Bariatric Times

Sleeve Gastrectomy 2015

A peer-reviewed, evidence-based journal that promotes clinical development and metabolic insights in total bariatric patient care for the healthcare professional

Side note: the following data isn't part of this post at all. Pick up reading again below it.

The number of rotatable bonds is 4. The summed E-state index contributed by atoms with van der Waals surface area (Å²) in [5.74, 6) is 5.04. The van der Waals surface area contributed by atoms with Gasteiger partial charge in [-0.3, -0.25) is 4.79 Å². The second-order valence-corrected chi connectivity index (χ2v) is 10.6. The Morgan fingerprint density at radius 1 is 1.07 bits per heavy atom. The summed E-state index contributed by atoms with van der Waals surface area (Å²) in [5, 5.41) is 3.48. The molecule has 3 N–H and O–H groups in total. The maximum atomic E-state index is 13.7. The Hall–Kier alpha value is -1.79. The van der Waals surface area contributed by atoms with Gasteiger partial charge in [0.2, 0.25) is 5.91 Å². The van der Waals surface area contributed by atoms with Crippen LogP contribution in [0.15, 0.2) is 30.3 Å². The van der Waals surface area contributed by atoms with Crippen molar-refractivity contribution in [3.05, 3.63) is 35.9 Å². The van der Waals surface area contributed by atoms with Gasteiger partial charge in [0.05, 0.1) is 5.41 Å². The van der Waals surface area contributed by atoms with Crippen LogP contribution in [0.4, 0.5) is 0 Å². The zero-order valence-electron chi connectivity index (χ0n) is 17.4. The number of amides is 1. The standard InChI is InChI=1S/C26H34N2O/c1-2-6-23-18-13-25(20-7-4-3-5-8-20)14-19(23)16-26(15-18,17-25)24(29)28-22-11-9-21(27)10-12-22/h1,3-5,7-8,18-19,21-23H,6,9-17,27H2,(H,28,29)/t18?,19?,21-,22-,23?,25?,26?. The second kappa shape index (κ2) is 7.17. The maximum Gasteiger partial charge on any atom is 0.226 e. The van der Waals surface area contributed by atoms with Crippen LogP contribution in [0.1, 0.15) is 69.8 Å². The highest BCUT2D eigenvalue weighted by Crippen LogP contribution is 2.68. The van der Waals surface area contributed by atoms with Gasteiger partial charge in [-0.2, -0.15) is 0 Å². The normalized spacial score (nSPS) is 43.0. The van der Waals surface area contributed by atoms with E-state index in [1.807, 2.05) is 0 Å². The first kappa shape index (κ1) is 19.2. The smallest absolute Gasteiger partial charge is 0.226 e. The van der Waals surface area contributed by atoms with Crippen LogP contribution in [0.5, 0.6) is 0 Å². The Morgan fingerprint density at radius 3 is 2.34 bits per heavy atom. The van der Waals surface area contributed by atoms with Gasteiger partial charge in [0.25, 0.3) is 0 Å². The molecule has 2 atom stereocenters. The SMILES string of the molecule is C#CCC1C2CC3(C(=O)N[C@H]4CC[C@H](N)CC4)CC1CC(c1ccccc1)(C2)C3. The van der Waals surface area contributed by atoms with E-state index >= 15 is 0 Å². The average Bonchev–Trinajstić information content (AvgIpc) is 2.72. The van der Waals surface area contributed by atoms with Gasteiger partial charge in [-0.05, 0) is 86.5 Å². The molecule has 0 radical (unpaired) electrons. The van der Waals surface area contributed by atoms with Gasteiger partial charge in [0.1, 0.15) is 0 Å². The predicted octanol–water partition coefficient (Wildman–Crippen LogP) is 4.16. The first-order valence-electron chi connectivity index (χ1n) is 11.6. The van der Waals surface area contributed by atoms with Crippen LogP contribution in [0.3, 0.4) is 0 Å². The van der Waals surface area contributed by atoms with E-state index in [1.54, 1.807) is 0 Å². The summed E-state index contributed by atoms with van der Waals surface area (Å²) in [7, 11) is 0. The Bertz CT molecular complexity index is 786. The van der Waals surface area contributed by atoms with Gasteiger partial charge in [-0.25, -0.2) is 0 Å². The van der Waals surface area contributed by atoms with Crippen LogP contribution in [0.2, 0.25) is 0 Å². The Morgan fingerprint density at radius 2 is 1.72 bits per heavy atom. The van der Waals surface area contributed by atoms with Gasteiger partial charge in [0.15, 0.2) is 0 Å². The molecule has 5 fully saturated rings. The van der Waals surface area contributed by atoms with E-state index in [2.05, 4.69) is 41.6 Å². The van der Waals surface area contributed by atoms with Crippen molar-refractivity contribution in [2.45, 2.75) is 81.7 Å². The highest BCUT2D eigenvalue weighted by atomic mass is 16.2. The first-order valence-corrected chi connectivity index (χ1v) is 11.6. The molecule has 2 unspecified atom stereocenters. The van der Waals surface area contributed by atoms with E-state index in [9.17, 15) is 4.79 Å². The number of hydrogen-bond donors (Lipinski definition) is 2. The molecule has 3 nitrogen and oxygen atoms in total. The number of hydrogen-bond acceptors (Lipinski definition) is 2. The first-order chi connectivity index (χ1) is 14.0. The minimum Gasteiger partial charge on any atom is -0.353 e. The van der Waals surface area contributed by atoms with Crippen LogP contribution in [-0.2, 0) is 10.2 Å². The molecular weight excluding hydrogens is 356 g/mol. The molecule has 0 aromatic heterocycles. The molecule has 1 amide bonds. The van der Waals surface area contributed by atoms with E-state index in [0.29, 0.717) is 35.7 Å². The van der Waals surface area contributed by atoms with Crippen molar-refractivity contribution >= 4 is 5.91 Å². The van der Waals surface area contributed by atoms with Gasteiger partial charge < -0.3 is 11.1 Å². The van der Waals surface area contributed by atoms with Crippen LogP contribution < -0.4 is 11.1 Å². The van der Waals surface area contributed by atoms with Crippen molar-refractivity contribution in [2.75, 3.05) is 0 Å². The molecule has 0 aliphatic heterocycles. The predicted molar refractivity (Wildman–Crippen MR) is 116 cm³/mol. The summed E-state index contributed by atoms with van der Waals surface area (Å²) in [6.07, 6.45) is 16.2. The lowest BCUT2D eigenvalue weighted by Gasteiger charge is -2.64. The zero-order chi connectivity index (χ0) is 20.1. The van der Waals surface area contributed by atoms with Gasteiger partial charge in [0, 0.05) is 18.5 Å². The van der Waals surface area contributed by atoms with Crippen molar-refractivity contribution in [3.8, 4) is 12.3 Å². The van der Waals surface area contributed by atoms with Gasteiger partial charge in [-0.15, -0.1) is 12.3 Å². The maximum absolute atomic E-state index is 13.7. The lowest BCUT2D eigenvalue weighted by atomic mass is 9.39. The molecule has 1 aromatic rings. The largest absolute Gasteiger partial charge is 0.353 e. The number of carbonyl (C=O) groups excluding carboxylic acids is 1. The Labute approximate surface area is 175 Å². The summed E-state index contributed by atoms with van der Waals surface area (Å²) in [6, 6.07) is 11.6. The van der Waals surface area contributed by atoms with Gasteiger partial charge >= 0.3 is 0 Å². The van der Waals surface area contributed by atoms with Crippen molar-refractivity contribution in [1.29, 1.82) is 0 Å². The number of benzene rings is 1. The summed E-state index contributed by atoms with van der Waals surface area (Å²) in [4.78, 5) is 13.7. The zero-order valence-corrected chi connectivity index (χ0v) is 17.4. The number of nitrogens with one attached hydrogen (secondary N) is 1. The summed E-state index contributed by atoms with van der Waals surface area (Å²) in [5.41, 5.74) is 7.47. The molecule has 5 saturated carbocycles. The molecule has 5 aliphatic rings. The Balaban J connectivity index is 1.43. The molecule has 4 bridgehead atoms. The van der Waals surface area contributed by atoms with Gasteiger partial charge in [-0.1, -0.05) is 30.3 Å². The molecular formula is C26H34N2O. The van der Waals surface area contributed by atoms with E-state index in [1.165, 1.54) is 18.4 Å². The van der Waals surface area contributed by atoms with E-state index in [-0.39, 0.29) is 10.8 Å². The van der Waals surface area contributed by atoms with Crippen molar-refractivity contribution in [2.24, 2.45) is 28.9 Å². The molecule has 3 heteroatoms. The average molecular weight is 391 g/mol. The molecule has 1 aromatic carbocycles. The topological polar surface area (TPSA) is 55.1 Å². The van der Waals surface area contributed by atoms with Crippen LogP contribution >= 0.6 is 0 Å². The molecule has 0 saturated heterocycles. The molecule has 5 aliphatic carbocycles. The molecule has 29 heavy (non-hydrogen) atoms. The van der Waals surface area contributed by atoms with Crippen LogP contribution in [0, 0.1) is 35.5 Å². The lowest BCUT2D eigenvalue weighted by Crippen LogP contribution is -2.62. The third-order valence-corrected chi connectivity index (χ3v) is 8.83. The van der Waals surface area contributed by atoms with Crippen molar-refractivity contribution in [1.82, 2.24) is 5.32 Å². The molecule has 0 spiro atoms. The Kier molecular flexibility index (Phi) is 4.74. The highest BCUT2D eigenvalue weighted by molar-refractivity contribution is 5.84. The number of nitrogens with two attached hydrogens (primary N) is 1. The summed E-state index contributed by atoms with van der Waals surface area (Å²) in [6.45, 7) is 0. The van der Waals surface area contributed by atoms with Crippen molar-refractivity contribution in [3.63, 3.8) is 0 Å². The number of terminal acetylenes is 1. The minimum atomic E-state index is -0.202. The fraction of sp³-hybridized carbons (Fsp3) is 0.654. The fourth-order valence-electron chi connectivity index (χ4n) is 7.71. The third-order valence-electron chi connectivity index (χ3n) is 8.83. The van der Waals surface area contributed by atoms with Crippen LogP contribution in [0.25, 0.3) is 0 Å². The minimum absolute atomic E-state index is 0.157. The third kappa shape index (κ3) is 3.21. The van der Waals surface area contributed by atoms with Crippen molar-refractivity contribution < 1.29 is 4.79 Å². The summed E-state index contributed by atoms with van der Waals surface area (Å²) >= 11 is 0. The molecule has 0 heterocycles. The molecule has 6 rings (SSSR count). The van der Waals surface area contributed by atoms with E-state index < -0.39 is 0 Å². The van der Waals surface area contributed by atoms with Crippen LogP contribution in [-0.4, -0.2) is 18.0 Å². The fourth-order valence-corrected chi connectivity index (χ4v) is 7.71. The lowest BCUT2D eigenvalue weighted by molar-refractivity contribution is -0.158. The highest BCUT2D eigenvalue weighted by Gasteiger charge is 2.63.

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April 2015 • Supplement A • Bariatric Times A5 5 th INTERNATIONAL CONSENSUS SUMMIT FOR SLEEVE GASTRECTOMY C urrently worldwide there are four common bariatric surgical procedures: laparoscopic adjustable gastric banding (LAGB), laparoscopic Roux-en-Y gastric bypass (RYGB), laparoscopic sleeve gastrectomy (LSG), and the laparoscopic duodenal switch (LDS). Of these procedures, the LSG is increasing in frequency worldwide. The LDS has remained consistent at one percent despite its superior weight loss, lack of recidivism, and vastly superior diabetes resolution when compared to the other procedures. 1 Many surgeons find the side effects of LDS, which include diarrhea, foul smelling gas, and malnutrition, unacceptable. Many also perceive the more distal jejunojejunostomy to be intimidating and duodenal dissection a challenge. Likewise, many surgeons have abandoned the RYGB and gone to the LSG because of the lack of strictures, ulcers, dumping syndrome, or internal hernias. Ideally, we would like an operation that has the side effect profile of the LSG and proximal bowel bypass (whether by hormonal or malabsorptive mechanism) to prevent weight recidivism. In my opinion, the rush for surgeons to do the LSG has little to do with its consistent results. The sleeve, while safe and easier to perform than a bypass, carries with it a very large standard deviation that has been present in every study published so far. Its weight loss, while better than the band, carries the same magnitude of standard deviation (Figure 1). In other words, the sleeve is wonderfully safe but inconsistent. Over the first three years postoperative, the bypass carries similar average weight loss to the sleeve but has a much more uniform response for the population. I believe that consistency comes from the malabsorption component of the surgery and that stomach and intestinal pyloric sparing surgery (SIPS) combines those two features into one operation (Figure 2). To perform SIPS, the surgeon begins by creating a sleeve gastrectomy over a 40 French bougie. Then, the dissection is carried distal to the pylorus, and the duodenum is transected 3cm from the pylorus. Once transected, a single loop of ilium (250cm–350cm proximal to ileocecal valve) is brought up and connected to the proximal duodenum. This arrangement eliminates dumping, ulcers, strictures, and almost all chances of internal herniation. It shows 80- percent weight loss at one-year postoperative with very little standard deviation. Postoperative nutritional deficiencies in SIPS are similar to those after gastric bypass. Side effects of diarrhea and constipation occur in equal frequency to the other operations. While foul smelling stools occur with some frequency after SIPS, many patients do not complain unless • Laparoscopic sleeve gastrectomy (LSG) is increasing in frequency worldwide. • LSG carries with it a very large standard deviation that has been present in the research. • Stomach and intestinal pyloric sparing surgery (SIPS) combines malabsorption and consistency for good results. • SIPS should be reserved for those who have T2DM,BMI above 50kg/m 2 , and/or severely elevated cholesterol. • While it is still early, the data on SIPS are encouraging. KEY POINTS Stomach and Intestine Pyloric Sparing Surgery (SIPS): Viability as a Primary Procedure DANIEL COTTAM, MD Director, Walter Medlin Bariatric Medicine Institute, Salt Lake City, Utah, United States DISCLOSURE: Dr. Cottam reports no conflicts of interest relevant to the content of this article. ADDRESS CORRESPONDENCE TO: Daniel Cottam, MD, Bariatric Medicine Institute, 1046 E. 1st South, Salt Lake City, UT 84102; Phone: (801) 746-2885; E-mail: drdanielcottam@yahoo.com Bariatric Times. 2015;12(4 Suppl A):A5–A6.

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